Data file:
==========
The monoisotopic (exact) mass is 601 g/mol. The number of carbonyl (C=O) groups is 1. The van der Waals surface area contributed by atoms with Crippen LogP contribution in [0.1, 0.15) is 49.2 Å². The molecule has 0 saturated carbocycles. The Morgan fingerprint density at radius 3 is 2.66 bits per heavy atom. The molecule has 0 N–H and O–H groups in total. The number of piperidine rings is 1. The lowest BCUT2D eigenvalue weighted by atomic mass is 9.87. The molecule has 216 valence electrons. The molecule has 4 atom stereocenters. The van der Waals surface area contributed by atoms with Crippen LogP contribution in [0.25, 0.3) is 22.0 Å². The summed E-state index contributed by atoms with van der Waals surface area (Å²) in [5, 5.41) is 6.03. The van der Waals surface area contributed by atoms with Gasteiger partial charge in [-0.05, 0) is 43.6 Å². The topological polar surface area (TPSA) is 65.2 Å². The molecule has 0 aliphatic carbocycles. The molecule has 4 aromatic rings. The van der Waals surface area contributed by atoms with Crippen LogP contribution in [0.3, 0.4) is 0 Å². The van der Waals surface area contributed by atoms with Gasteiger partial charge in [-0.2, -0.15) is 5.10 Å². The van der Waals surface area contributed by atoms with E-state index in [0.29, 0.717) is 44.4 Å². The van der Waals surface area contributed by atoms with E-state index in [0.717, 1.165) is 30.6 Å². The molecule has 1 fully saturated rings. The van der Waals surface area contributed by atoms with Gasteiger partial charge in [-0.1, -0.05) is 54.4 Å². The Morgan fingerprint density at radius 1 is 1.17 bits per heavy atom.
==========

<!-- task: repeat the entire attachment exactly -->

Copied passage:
The monoisotopic (exact) mass is 601 g/mol. The number of carbonyl (C=O) groups is 1. The van der Waals surface area contributed by atoms with Crippen LogP contribution in [0.1, 0.15) is 49.2 Å². The molecule has 0 saturated carbocycles. The Morgan fingerprint density at radius 3 is 2.66 bits per heavy atom. The molecule has 0 N–H and O–H groups in total. The number of piperidine rings is 1. The lowest BCUT2D eigenvalue weighted by atomic mass is 9.87. The molecule has 216 valence electrons. The molecule has 4 atom stereocenters. The van der Waals surface area contributed by atoms with Crippen LogP contribution in [0.25, 0.3) is 22.0 Å². The summed E-state index contributed by atoms with van der Waals surface area (Å²) in [5, 5.41) is 6.03. The van der Waals surface area contributed by atoms with Gasteiger partial charge in [-0.05, 0) is 43.6 Å². The topological polar surface area (TPSA) is 65.2 Å². The molecule has 0 aliphatic carbocycles. The molecule has 4 aromatic rings. The van der Waals surface area contributed by atoms with Crippen LogP contribution in [0.3, 0.4) is 0 Å². The van der Waals surface area contributed by atoms with Gasteiger partial charge in [-0.2, -0.15) is 5.10 Å². The van der Waals surface area contributed by atoms with E-state index in [0.29, 0.717) is 44.4 Å². The van der Waals surface area contributed by atoms with E-state index in [0.717, 1.165) is 30.6 Å². The molecule has 1 fully saturated rings. The van der Waals surface area contributed by atoms with Gasteiger partial charge in [-0.1, -0.05) is 54.4 Å². The Morgan fingerprint density at radius 1 is 1.17 bits per heavy atom.